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Winner's Dinners

Published 15 August 1993
Style Magazine
8th article

I had a bit of a drama at Orso's last week. This is a subterranean place in London's Covent Garden with adequate, quasi-Italian food and excellent service. I had immense difficulty persuading anyone to serve me an egg to go on the establishment's rather dry pizza. I only succeeded by entering the kitchen and smiling at the chef.

The next day I phoned Orso's boss, Richard Polo. "What's the problem with giving me an egg on a pizza?" I asked.

"I'm not going to supply you with information for your articles," Polo snapped.

"Yes, but why should it be such an issue?" I persisted.

"We don't have eggs in the restaurant," said Polo.

"I've been served eggs on my pizza there for 10 years," I replied.

"Well, you shouldn't have been," said Polo the charmer. "We do not have eggs in the restaurant in a service capacity. We don't serve ice-cream on pizzas either."

"Just a minute," I said, trying to be reasonable. "Are you telling me that if a customer ordered an ice cream and a pizza, you wouldn't serve them together?"

"We might let him put the ice cream into the pizza himself," said Richard Polo generously, "but putting eggs on pizzas is not something we want to do."

"But it's too difficult, is it?" I said. "I mean, if a customer specially asks..."

"I don't want to discuss it," said Polo.

I changed the subject. "I hear you're opening in Kensington," I said.

"Yes," replied Polo, "in September. And there'll be no eggs there either."

It seemed senseless to continue. This man was obviously frightened by a chicken at an early age. I suppose that's as good a reason as any to go into catering.


We, too, experienced good food at The Canteen (August 8). However, when I tried to book a table in the conservatory area recently - giving a week's notice of the required date - I was told that they couldn't guarantee this as tables were allocated on the night (clearly for favourites). Marco Pierre White then came on the phone and suggested I cancelled and booked at another restaurant. His day will come!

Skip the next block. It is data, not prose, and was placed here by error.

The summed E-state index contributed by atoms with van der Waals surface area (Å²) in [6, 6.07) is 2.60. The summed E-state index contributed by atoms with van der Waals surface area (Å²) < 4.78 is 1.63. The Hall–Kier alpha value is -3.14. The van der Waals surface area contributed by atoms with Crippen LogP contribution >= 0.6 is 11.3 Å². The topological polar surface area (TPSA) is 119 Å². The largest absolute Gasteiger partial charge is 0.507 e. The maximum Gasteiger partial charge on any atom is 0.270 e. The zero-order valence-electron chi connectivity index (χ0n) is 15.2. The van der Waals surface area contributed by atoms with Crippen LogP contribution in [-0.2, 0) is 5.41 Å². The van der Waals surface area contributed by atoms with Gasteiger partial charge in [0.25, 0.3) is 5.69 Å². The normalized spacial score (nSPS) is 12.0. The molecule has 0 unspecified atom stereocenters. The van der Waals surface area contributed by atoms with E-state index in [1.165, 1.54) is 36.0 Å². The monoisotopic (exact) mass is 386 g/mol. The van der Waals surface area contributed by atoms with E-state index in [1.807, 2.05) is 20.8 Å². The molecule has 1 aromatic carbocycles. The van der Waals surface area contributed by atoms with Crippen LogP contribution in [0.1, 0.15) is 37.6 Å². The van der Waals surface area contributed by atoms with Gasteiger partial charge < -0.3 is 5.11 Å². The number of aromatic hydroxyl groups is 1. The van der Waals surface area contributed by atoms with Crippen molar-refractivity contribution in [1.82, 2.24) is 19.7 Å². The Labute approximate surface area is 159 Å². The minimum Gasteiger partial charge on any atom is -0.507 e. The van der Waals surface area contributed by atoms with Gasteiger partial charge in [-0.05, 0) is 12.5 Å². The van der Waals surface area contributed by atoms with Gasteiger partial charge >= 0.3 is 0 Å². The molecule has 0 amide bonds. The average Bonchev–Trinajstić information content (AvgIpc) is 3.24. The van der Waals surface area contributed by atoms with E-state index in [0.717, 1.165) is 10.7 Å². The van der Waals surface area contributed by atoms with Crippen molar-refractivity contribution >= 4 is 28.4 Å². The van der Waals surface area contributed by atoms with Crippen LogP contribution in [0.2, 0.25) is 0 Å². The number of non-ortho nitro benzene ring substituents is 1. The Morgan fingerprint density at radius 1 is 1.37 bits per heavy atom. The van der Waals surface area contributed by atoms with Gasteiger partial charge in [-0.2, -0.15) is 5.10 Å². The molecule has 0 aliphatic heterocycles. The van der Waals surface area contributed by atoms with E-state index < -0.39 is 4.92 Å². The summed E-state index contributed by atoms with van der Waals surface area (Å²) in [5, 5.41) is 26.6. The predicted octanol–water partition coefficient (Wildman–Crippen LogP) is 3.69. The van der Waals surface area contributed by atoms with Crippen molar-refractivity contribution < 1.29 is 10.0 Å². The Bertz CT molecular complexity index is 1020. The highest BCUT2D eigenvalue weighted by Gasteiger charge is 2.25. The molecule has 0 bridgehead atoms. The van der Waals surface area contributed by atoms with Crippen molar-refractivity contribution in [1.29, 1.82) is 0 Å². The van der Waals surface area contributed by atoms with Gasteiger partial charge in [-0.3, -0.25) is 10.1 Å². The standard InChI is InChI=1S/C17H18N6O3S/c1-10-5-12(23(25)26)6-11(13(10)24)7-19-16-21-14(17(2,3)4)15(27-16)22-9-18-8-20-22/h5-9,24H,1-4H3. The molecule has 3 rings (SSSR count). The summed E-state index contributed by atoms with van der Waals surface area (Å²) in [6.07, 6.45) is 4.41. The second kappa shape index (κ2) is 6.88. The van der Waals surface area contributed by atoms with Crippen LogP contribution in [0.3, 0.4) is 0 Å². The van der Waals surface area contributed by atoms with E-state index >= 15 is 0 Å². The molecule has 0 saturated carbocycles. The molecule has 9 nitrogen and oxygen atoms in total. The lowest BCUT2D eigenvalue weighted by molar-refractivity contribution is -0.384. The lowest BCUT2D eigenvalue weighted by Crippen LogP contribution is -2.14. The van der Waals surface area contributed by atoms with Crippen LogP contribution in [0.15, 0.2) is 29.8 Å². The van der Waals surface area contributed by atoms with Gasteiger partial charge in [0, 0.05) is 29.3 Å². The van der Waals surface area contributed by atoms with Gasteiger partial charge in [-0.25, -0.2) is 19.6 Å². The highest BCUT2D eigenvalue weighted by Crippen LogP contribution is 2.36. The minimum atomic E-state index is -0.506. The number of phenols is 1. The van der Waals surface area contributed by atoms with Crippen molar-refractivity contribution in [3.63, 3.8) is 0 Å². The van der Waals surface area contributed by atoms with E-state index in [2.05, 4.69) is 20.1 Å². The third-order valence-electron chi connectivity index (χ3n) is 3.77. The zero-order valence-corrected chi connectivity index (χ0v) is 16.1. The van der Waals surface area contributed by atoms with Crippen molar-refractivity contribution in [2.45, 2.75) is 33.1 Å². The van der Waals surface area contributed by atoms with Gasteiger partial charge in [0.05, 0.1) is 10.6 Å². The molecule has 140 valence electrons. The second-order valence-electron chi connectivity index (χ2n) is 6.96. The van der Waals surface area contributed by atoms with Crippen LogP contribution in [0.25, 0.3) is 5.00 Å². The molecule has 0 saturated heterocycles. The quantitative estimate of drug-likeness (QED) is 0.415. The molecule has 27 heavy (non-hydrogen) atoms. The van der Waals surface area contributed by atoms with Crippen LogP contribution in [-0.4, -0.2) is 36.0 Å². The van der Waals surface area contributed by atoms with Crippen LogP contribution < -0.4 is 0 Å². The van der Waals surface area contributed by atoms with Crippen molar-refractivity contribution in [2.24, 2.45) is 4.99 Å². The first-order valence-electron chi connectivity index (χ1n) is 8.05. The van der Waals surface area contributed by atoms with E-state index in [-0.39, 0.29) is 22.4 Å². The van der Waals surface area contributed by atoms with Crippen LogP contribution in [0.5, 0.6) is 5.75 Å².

J Cohen, Rickmansworth, Herts

I have just returned from holiday where I read Edwina Currie's criticism of l'addition at Le Manoir aux Quat Saisons (July 18). Didn't this lass from supposedly "hard-headed" Derbyshire have the nous to look at the prices before ordering? What a pair of prats she and her husband must be. I thought that the first two sentences of Raymond Blanc's reply put her in her place beautifully, as well as putting the egg back on her face.
T Jones, Cardiff

In defence of The Sprowston Manor Hotel (August 8), I was very impressed by the way a misunderstanding was dealt with, giving the benefit of any doubt to us. We ordered starters from the table d'hote menu, referring to them simply as "the seafood/mushrooms" and "the lamb/beef" as main courses. When the starters arrived we were delighted with them, although the seafood contained extravagant delicacies which I could not recall from the menu description. With the arrival of the main course my suspicions were conīŦrmed that we had been served food from the it la carte selection. We pointed out the error and were offered the opportunity to be served our original order. We declined this exchange, and at the end of the meal we were presented with a bill showing the table d'hote price and an apology from the manager for their mistake.
Laraine Bingham, Rochfold, Essex

It really irks me to see regular clients being brought aperitifs and appetizers not available to other customers. This happened to me at Manzi's last week. It rather takes the edge off the dining experience.
K Newbold, Carshalron Beeches, Surrey

I must admit I'm puzzled by the choice of your restaurant critics. Edwina Currie seemed simply to criticise for the sake of criticism. But I much preferred her to Jeremy Clarkson. Here, clearly, is a man who could not care less about food and wine. And such childish jokes as "fartichoke" and saying wine is "merely a means to an end" should be left for public school newspapers. If this column is to be taken seriously, then I hope people who enjoy eating out, and not just celebrities, are asked to contribute.
Sharon Phillips, Bayswater, London

My partner and I hooked a table for two at Michels Restaurant, Ripley High Street, Surrey, last Saturday. When we arrived we were shown to a table directly under a spotlight. The light was so bright it disturbed my vision and I had to call the head waitress who, in turn, asked one of the waiters to stand on my chair and remove the bulb. He did not dust the chair afterwards. I had to do that myself. When we ordered our main course, we were told we would have to wait 35 minutes before it would be ready. The meal, when it eventually came, tasted delicious. But throughout, a large dog wandered about among the tables. I won't be going back again.
J Foulkes, Horley, Sussex